Though Salverda acknowledges that parents are filled with the Holy Spirit, she does not expect them to do build up their children’s faith on their own. “That’s what community is for,” said Salverda. “We should experience our limitations. We all have spiritual gifts, but we don’t have them all.” This means parents who are feeling overwhelmed, ungifted at teaching, or uncertain of spiritual truths should rely on others in their faith circles.
Friends can recommend different children’s devotionals or Bibles; they can share their practices and strategies, and they can hold each other accountable for investing the time to practice spiritual disciplines at home.
Reimagining children’s ministry
Church leadership can also support parents as they struggle with the added burden of guiding their child’s spiritual growth at home during COVID-19. Though this support will look different depending on the specific circumstances of each church.
In June, Tolkamp held a Zoom meeting with the parents in her congregation to find out what they were missing about getting together on Sundays, what spiritual disciplines were currently helping them to grow, and what would help them the most when it comes to their children’s faith formation.
What she found from this conversation was a deep sense of disconnect among the parents. And so Tolkamp convinced her church to reopen their Sunday school program in person instead of continuing to hold it online.
“I know many of the families with young kids are meeting regularly in parks and their kids are having play times together,” says Tolkamp. “If you can do this in a park, we can do this outside on the lawn at church.”
But even though this has had its challenges. “Trying to build in the same rhythms outside that I would do with the children on a Sunday morning in a room is really challenging with wiggly three-year-olds. Yet for the parents, it was just so important to them. So important to their children – they were so happy. You should have seen them come running outside the sanctuary.”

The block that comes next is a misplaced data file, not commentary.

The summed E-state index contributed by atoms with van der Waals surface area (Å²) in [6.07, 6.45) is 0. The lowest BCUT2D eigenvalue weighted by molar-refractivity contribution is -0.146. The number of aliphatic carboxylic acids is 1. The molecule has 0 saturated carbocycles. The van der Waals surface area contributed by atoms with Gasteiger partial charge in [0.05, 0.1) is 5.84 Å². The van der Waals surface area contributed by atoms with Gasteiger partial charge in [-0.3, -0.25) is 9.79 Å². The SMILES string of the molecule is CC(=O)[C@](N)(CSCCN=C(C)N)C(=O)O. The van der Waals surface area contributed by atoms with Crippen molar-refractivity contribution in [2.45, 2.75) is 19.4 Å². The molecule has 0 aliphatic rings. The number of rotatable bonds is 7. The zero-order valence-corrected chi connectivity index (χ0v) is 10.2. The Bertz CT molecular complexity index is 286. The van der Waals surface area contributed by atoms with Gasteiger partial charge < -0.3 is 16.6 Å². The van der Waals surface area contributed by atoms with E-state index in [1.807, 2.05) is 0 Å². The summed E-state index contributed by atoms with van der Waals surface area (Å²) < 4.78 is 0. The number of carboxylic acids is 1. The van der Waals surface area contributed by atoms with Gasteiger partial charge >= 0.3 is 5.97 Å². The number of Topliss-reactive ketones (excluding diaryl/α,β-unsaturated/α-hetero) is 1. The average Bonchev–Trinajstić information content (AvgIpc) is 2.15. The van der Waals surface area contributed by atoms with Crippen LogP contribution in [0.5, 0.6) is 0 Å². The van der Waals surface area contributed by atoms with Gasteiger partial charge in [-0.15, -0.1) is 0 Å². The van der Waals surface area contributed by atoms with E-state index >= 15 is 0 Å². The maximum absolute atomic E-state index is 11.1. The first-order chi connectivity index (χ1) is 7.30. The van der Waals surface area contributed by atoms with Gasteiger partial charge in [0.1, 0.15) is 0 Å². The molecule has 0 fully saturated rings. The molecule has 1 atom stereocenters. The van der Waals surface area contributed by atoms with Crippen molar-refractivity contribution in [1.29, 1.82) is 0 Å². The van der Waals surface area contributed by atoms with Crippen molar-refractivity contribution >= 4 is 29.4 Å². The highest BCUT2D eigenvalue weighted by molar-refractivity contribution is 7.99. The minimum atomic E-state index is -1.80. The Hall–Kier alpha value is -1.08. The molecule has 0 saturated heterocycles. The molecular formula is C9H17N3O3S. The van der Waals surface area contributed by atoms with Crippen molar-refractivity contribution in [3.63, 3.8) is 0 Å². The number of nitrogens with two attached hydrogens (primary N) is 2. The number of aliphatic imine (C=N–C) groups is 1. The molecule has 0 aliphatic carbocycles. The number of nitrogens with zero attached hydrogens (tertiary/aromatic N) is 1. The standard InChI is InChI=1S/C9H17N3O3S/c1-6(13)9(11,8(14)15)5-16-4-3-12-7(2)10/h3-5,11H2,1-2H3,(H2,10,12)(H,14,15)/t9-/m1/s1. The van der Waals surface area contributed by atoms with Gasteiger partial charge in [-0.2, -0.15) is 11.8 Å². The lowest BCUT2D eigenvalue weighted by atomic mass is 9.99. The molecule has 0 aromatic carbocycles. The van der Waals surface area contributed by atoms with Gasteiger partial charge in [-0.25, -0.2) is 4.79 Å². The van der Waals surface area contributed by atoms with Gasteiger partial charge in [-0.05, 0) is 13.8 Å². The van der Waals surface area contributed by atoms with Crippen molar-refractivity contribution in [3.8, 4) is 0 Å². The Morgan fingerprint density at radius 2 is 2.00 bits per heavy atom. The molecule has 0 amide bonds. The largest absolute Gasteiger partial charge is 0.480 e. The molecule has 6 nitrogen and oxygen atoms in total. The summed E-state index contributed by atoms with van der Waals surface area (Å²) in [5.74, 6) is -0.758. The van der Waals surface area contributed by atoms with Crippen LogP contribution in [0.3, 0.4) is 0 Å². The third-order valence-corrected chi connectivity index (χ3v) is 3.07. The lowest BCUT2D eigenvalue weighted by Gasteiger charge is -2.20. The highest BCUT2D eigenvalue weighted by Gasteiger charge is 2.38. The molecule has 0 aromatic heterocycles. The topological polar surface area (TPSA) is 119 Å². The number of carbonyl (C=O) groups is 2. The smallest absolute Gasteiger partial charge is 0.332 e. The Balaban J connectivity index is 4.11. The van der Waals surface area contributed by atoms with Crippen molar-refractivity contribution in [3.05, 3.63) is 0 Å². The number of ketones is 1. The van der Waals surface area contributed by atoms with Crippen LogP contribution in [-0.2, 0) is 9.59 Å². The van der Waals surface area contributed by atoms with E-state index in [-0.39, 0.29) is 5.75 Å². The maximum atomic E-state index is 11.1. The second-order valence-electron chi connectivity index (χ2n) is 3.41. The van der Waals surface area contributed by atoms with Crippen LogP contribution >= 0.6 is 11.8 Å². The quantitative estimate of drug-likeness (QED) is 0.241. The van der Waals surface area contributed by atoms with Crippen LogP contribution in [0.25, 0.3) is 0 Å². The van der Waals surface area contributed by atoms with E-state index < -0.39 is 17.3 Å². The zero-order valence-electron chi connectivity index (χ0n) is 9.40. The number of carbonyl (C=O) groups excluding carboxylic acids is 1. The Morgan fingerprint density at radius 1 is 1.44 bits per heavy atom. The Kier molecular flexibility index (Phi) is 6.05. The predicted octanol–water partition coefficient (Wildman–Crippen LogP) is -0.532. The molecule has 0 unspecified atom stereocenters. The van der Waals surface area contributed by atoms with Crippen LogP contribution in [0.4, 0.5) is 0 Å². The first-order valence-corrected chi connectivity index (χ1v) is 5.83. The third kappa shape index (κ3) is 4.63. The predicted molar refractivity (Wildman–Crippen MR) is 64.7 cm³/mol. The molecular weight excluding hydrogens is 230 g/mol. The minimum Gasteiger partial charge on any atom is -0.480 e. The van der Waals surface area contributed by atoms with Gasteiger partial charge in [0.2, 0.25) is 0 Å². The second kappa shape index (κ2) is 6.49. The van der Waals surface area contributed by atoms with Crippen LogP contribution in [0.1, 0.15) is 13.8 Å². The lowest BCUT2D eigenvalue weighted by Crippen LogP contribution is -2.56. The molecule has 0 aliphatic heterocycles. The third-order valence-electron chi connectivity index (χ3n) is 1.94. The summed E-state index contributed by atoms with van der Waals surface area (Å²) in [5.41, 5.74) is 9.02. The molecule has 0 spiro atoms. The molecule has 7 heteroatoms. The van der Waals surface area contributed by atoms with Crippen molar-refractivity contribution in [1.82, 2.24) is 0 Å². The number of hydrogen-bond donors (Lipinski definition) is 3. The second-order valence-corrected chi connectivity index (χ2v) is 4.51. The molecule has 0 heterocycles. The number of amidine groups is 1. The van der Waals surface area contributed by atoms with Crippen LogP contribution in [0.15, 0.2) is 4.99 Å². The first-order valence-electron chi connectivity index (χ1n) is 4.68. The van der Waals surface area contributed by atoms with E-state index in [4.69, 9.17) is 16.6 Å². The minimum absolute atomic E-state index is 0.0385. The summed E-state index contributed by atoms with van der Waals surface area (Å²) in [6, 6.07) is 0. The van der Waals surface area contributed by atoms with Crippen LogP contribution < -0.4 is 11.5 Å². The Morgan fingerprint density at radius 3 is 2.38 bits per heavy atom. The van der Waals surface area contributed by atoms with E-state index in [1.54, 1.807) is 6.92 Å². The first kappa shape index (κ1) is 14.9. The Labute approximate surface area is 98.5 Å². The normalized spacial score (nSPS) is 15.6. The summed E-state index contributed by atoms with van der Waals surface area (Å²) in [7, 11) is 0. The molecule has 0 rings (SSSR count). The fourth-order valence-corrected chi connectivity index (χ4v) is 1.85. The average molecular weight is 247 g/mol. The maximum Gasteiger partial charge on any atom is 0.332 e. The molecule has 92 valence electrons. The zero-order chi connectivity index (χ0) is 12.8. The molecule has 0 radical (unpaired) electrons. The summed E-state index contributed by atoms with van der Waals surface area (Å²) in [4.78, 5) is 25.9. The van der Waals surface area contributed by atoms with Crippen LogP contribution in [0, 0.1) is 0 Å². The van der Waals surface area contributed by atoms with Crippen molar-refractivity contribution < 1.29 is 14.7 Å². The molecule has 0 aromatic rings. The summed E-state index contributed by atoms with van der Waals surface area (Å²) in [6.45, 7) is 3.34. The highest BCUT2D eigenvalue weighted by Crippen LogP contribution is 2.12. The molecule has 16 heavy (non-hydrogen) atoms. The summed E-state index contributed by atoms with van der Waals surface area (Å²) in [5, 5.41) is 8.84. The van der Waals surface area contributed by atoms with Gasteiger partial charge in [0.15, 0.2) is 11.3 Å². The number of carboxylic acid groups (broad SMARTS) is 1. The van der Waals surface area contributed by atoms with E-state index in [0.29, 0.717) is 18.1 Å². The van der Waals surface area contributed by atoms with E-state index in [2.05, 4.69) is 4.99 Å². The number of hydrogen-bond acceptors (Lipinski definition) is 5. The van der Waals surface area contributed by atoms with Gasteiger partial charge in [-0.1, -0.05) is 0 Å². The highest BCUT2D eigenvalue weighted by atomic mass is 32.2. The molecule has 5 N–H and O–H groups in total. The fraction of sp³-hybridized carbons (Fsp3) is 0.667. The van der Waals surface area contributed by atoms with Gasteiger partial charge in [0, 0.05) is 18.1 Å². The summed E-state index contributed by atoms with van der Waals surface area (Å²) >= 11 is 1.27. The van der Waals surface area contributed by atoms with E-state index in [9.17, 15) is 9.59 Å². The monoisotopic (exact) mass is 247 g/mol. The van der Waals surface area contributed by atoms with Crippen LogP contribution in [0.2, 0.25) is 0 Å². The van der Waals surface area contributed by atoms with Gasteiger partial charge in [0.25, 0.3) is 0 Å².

Salverda also took time to speak to the parents in her congregation. She visited each family, asked how things were going, dropped off resources and “reminded the children that they belong to God and that they are an important part of God’s family.”
No matter what the fall brings in terms of ministry and connectivity, churches and parents can help children grow closer to God. But, as Tolkamp stressed over and over again, be prepared to pivot.
Books and activities worth buying or borrowing
- Take 5 bookmarks – a simple daily/nightly at-home faith formation practice for parents and children.
- God’s Big Story Cards – “I wish I had this resource when my children were at home. It could form the foundation of at-home faith formation. We make an effort at Willoughby church to make sure all families with young children receive a set. either at baptism or at some other milestone.” — Liz Tolkamp
- Dwell Curriculum
- Kids Corner from Reframe Media
- Everyday Family Faith by Sandy Swatzentruber
- The Jesus Storybook Bible by Sally Lloyd-Jones
- Everyone A Child Should Know by Clare Heath-Whyte
- 30 Prophecies: One Story, How God’s Word Points to Jesus by Paul Reynolds
- Paul Writes (a Letter) by Chris Raschka